All of this came from a re-reading of all my previous blog posts.  I saw that girl from so many years ago from a different perspective.  I saw her from the outside.  I tapped on the glass.  I tried to tell her to just open her eyes and look around, and she’d see what she was searching for.

But it took hearing Ray LaMontagne saying those same words to THIS girl for them to sink in.  I’m here.  Now.

And I laughed so, so hard when I read this post:

And I saw the first comment.

I’m here.

(Okay, enough aloofness for one day.  The laughs begin again tomorrow.  But for now, I have a date with a washing machine and a workout video, and this seemingly mundane life which is so far from mundane.)


And now for something completely different.

22 10 2008

Well, not really.  It’s completely related to all that shite I wrote last month, but I’m not ready to tackle it yet.  Or better yet, I don’t know if I’m allowed to discuss it publicly yet.

Yes, that was complete, unadulterated snark.  Deal with it.  😆

This post is a devotion to all the things I love about my Mocha Man, because I never, ever want to take him for granted.

I love his laugh, and the way his eyes twinkle.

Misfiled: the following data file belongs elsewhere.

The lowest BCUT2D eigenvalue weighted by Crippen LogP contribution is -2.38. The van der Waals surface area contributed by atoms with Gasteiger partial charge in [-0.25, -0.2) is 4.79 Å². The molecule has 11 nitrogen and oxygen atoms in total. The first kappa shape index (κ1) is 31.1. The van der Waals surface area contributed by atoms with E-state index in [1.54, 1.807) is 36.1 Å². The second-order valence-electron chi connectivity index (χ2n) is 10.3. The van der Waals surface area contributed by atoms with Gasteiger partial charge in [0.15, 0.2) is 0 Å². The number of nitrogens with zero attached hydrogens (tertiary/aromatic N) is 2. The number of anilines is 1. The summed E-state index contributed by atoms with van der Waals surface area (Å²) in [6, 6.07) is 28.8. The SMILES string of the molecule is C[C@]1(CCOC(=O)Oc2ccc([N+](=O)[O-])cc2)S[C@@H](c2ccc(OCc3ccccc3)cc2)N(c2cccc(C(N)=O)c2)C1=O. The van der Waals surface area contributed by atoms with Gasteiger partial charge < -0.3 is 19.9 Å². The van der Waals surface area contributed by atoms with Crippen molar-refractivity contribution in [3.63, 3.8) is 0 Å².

I love his skin: the color, the softness, the warmth.

I love his twisted sense of humor.

I love his sense of adventure.

I love that he’ll eat ABSOLUTELY ANYTHING.  Especially absolutely anything that I cook.

I love that he cherishes the value of a good crap.

I love that he bought an orange couch.

I love that he adores red wine, the spicy, tannic, dry as sand kind.

I love that he trusts me completely.

I love that he loves my cats.

I love the way he lights up when I enter a room.

I love way he GETS me.

I love the way he smells.

I love the fullness of his lips.

I love his Sunday afternoon stubble.

I love the way he sees beauty in absolutely anything at all.

I love that he can express his love for me so openly.

I love his fearlessness.